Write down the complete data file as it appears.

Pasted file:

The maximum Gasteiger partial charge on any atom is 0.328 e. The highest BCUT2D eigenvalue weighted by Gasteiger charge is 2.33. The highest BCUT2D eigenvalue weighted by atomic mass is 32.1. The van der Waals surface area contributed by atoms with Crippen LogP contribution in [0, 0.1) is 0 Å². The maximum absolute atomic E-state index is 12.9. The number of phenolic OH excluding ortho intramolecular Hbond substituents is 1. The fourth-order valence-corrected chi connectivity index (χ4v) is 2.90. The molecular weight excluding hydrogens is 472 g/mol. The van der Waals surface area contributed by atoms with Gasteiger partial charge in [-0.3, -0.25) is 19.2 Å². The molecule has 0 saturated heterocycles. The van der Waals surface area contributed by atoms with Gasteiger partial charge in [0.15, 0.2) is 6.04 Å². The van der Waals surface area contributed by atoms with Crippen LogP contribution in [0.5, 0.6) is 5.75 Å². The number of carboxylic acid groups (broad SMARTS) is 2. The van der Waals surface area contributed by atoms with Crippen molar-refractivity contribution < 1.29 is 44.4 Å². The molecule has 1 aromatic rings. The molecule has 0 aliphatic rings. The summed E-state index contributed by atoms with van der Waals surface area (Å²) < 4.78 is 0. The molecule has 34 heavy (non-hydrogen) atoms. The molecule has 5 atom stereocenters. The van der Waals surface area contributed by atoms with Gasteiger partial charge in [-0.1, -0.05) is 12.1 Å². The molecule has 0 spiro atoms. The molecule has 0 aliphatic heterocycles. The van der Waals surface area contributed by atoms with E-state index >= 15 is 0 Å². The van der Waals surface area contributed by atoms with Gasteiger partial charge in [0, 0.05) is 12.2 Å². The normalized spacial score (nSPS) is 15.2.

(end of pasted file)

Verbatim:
The maximum Gasteiger partial charge on any atom is 0.328 e. The highest BCUT2D eigenvalue weighted by Gasteiger charge is 2.33. The highest BCUT2D eigenvalue weighted by atomic mass is 32.1. The van der Waals surface area contributed by atoms with Crippen LogP contribution in [0, 0.1) is 0 Å². The maximum absolute atomic E-state index is 12.9. The number of phenolic OH excluding ortho intramolecular Hbond substituents is 1. The fourth-order valence-corrected chi connectivity index (χ4v) is 2.90. The molecular weight excluding hydrogens is 472 g/mol. The van der Waals surface area contributed by atoms with Gasteiger partial charge in [-0.3, -0.25) is 19.2 Å². The molecule has 0 saturated heterocycles. The van der Waals surface area contributed by atoms with Gasteiger partial charge in [0.15, 0.2) is 6.04 Å². The van der Waals surface area contributed by atoms with Crippen LogP contribution in [0.5, 0.6) is 5.75 Å². The number of carboxylic acid groups (broad SMARTS) is 2. The van der Waals surface area contributed by atoms with Crippen molar-refractivity contribution < 1.29 is 44.4 Å². The molecule has 1 aromatic rings. The molecule has 0 aliphatic rings. The summed E-state index contributed by atoms with van der Waals surface area (Å²) < 4.78 is 0. The molecule has 34 heavy (non-hydrogen) atoms. The molecule has 5 atom stereocenters. The van der Waals surface area contributed by atoms with Gasteiger partial charge in [-0.1, -0.05) is 12.1 Å². The molecule has 0 spiro atoms. The molecule has 0 aliphatic heterocycles. The van der Waals surface area contributed by atoms with E-state index >= 15 is 0 Å². The van der Waals surface area contributed by atoms with Gasteiger partial charge in [0, 0.05) is 12.2 Å². The normalized spacial score (nSPS) is 15.2.